Dr. Reza Razavian is a Research Associate in the Department of Bioengineering at Imperial College London, UK. With expertise in control and dynamical systems analysis, his primary research interest is to understand how the human nervous system controls the body movements. He graduated from the University of Waterloo in 2017, with a PhD degree in Systems Design Engineering. His dissertation was on mathematical modelling of the human motor control system, with application to rehabilitation engineering. Dr. Razavian has been engaged in a diverse range of projects, from optimal control of hybrid electric vehicles to modelling of neuronal ensembles. His recent projects include the development of an advanced robotic hand simulator for studying human hand biomechanics, a model-based algorithm to detect abnormalities in pathological gaits (e.g. Parkinson's Disease patients), and an intelligent controller for an upper extremity rehabilitation robot.
Feb. 22, 10AM, ENG460
Dr. Pooya Bagheri • Research Seminar
Data-driven Assessment and Control of Electrical Energy Systems
Electrical power systems are among the largest systems ever built and operated by human beings. Due to its large size, a complete power system can be never tested in a laboratory scale. Hence, these systems have been traditionally assessed by developing circuit models and conducting model-based studies such as load flow and stability analysis. Algorithms for effective and reliable operation have been also designed by relying on circuit models. In recent years, we can witness a significant development in measurement, communication and information technologies available to the power industry. This opportunity has allowed for new perspectives in testing and control of the energy grids. At present, measurement data can be used to calibrate and verify the circuit models used for the operation of a system. In a more direct approach, data can be even used to replace the conventional role of circuit models as the foundation for assessment and control strategies. This talk is devoted to such a data-driven approach for electrical power systems. This approach is particularly beneficial at the power-distribution level where comprehensive and accurate circuit models are hard to attain. The other benefits, as well as challenges with this new approach, are also discussed. A new theoretical framework is presented as a foundation for data-driven methods in power distribution systems. Using the proposed framework, a number of data-driven schemes are developed and presented such as model-free volt-var-control and model-free conservative-voltage-reduction. The promising results of initial feasibility studies on the test systems will be also shared. The talk will be concluded by depicting a roadmap for an innovative research program in this area.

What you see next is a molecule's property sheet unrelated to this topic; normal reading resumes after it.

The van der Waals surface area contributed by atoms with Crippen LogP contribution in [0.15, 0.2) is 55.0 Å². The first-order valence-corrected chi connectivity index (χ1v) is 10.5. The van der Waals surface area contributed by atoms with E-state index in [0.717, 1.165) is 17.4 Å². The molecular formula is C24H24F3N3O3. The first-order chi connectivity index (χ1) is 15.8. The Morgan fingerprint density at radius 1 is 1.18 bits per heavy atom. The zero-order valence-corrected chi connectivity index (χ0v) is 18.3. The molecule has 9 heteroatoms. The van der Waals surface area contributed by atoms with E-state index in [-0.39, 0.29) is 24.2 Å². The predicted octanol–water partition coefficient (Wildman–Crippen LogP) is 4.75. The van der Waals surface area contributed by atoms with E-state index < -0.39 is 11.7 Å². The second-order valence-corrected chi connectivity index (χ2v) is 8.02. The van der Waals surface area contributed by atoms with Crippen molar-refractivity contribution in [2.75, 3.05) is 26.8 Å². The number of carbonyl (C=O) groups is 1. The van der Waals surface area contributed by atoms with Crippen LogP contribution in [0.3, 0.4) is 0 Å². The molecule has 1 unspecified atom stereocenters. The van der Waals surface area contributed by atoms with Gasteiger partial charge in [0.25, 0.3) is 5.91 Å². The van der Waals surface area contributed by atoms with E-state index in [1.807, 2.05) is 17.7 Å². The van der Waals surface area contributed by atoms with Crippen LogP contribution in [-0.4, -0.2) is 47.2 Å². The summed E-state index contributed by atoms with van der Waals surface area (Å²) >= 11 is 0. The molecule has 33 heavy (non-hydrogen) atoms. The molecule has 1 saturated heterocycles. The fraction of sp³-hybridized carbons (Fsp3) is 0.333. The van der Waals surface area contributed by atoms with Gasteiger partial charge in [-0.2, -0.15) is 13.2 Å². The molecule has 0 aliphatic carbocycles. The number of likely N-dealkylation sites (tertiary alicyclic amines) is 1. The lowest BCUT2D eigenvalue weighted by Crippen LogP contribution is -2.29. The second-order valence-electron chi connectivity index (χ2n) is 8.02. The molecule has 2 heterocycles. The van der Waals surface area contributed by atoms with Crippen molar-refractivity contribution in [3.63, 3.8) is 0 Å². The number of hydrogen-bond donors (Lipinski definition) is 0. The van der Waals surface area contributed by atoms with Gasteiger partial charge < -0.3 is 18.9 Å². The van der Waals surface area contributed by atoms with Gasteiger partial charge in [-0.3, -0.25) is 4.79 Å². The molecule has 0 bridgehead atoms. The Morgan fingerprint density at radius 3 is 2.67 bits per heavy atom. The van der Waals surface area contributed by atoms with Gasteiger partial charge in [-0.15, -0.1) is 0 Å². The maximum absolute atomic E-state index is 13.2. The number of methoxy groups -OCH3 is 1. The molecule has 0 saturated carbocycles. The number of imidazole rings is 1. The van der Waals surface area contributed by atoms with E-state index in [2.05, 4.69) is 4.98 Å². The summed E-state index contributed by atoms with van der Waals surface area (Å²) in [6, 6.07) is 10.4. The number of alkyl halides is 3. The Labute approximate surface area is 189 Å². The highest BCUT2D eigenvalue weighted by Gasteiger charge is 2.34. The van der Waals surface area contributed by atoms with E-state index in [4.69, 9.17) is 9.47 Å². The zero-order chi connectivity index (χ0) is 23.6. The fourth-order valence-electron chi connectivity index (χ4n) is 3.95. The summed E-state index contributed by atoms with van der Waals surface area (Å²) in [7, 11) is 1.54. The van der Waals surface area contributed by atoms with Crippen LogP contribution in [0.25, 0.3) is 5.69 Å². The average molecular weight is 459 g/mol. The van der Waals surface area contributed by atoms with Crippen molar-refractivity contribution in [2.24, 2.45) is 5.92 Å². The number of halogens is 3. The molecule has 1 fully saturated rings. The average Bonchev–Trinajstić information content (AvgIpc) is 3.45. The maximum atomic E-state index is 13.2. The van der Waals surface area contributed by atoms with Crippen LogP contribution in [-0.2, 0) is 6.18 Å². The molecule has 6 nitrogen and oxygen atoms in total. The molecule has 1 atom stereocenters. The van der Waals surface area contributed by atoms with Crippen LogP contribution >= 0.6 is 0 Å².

Pooya Bagheri obtained the B.Sc. degree in electrical engineering from Sharif University of Technology, Tehran, Iran, in 2010, and the M.Sc. and Ph.D. degrees in Energy Systems from the University of Alberta, Edmonton, Canada, in 2013 and 2019, respectively. He was an electrical power engineer at Stantec Consulting Ltd., Edmonton, Canada from 2013 to 2015. As a researcher at the University of Alberta, he has also contributed to several projects for power utility companies such as ATCO, EPCOR, and FortisAlberta. During his Ph.D. studies, Pooya has been awarded the NSERC Alexander Graham Bell Canada Graduate Scholarship, the Alberta Innovates Technology Futures (AITF) Scholarship, and the President's Doctoral Prize of Distinction. His research interests are power system data-analytics and power quality.
Feb. 19, 10AM, ENG471
Amr Adel Fathy Mohamed • PHD final thesis defense
Line-Wise Power Balance Equations And Applications